What's all this fuss about?

Latin lyrics in Heavy Metal music are a common phenomenon. The darker the music, the more evil the band wanna be. What's better than using an old, mysterious, hardly understandable, cryptic, medieval and therefore almost satanic language? Unfortunately bands seldom know how to use this language properly. So, instead of evoking the demons of the realm of evil, they just evoke a hop-frog. Clatu verata nicto! - The most of you know what happened after this wrongly spoken spell.

Normally, two questions are the result of the fact that you've just read a latin phrase:
- What does it mean? (almost everybody)
- Is it correct? (just a few latin aficionados)

This page doesn't want to make fun of mistakes in latin lyrics. I wanna answer the first question to everybody who is interested. The second question is just for myself or for the two or three weird guys out there or for bands which are thinking about using a latin phrase as well. You can contact me if you want.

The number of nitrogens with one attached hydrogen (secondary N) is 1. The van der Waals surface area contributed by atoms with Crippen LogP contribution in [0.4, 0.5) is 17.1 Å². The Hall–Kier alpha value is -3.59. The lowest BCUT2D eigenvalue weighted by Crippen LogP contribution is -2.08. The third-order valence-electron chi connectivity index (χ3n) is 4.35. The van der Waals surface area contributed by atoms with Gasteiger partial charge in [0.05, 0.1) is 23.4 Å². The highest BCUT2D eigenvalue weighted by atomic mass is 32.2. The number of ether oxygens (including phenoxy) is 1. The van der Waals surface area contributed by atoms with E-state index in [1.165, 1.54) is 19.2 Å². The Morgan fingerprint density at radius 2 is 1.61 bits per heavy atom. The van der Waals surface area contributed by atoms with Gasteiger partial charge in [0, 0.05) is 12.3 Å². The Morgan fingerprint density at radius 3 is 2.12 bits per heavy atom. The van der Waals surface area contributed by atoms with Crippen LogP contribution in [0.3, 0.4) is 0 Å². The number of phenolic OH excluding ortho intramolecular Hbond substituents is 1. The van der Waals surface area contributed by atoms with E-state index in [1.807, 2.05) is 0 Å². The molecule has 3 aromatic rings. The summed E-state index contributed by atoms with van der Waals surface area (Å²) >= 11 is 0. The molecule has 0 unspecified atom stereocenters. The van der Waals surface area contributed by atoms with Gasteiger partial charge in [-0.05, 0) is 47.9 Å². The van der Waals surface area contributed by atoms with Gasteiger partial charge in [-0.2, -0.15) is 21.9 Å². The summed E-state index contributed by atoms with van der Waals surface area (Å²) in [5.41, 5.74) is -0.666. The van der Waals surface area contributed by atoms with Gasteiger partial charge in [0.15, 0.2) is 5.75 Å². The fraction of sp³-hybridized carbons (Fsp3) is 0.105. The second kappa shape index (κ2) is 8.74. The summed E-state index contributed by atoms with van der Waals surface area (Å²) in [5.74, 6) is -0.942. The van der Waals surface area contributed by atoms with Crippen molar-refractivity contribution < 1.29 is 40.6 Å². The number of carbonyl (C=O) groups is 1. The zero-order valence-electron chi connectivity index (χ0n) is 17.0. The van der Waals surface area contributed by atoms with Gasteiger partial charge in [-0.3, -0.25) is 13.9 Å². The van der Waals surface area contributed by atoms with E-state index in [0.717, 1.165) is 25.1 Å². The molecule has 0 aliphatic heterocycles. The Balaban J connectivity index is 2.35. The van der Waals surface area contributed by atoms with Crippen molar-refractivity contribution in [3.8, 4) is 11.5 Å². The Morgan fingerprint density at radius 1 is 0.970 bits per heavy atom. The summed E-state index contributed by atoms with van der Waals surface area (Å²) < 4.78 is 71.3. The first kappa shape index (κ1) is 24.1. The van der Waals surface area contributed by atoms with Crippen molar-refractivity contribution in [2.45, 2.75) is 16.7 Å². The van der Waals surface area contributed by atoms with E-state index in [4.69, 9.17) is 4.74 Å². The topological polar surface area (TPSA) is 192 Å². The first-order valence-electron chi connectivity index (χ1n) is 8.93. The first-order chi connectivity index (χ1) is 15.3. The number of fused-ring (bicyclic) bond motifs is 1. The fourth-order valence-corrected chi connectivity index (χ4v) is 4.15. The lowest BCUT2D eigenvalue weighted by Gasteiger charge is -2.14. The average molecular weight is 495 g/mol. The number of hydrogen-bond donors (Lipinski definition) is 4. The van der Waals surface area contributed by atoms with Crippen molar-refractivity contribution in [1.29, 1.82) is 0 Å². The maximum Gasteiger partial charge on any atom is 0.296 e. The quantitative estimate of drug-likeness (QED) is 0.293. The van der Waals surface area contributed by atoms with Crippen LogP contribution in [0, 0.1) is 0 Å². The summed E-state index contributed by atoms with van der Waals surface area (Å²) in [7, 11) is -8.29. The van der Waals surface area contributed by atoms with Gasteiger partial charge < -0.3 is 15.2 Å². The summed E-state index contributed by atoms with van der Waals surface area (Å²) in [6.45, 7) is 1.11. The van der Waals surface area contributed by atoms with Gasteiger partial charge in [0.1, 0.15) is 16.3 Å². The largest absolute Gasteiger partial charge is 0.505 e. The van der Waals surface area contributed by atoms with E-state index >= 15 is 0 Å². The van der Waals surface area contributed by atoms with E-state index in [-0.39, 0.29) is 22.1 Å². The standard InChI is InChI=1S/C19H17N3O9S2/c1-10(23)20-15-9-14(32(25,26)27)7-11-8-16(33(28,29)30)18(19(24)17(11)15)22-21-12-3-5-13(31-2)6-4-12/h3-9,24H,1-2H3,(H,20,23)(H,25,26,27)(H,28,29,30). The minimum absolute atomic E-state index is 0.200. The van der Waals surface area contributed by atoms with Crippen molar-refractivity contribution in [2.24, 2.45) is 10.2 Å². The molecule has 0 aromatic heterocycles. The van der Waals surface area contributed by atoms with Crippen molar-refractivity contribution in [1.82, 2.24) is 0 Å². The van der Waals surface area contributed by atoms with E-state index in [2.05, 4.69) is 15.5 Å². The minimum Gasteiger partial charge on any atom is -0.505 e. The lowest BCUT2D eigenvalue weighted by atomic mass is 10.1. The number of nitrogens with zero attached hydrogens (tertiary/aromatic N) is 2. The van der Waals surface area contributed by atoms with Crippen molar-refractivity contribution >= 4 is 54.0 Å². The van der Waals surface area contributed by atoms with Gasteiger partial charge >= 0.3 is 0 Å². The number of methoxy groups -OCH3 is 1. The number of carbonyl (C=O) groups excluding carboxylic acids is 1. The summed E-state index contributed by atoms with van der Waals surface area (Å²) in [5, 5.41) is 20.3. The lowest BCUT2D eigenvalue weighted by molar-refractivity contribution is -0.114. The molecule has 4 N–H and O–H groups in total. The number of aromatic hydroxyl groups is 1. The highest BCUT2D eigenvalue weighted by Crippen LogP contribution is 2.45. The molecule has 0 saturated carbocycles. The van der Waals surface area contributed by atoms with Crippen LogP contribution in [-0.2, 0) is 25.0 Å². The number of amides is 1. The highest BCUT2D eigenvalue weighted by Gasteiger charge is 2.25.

Freitag, 23. Oktober 2009

Ensiferum - band name

I think the most fans of Ensiferum know that the name means "sword bearer".

But I like the name very much, I like the logo and I like the band, so I want to explain the structure of the word to honour them in a way I can.

The latin word "ensis" means "sword", but it's a very poetic and sophisticated word, mostly used in epics. E.g. it's often found in Vergil's "Aeneis", the most popular latin epic telling the story of Aeneas, the founding father of Roman civilisation.

But back to Ensiferum. All of you know the "normal" latin word for "sword": it's gladius, and he who needed it was called the "gladiator".

The ending -fer always means "bringer of...", "bearer of...". Actually, the male form would be "ensifer" (with the stress on the first "e"), and "ensiferum" (with the stress on the "i") is the neutral form, but for reasons of symmetry the band used that one.

The best known "bringer" is the "bringer of light", better known as "lucifer", but that's another story...

1 Kommentar:

Ligandil hat gesagt…

I started with Latin studies this year, and at first I looked up the word Ensiferum in my dictionary, and of course, only Ensifer appeared, and I though Ensiferum was like the Acc case or something (that was after my very first lesson). Now, some months, later, I began curious again, gladly found your blog, and checked again in my dictionary, and behold: it's crystal clear! It's EnsIferum and it's the neutral form, just as you said! :D

Btw, Rhapsody of Fire, in their song Reign of Terror, has some latin in it!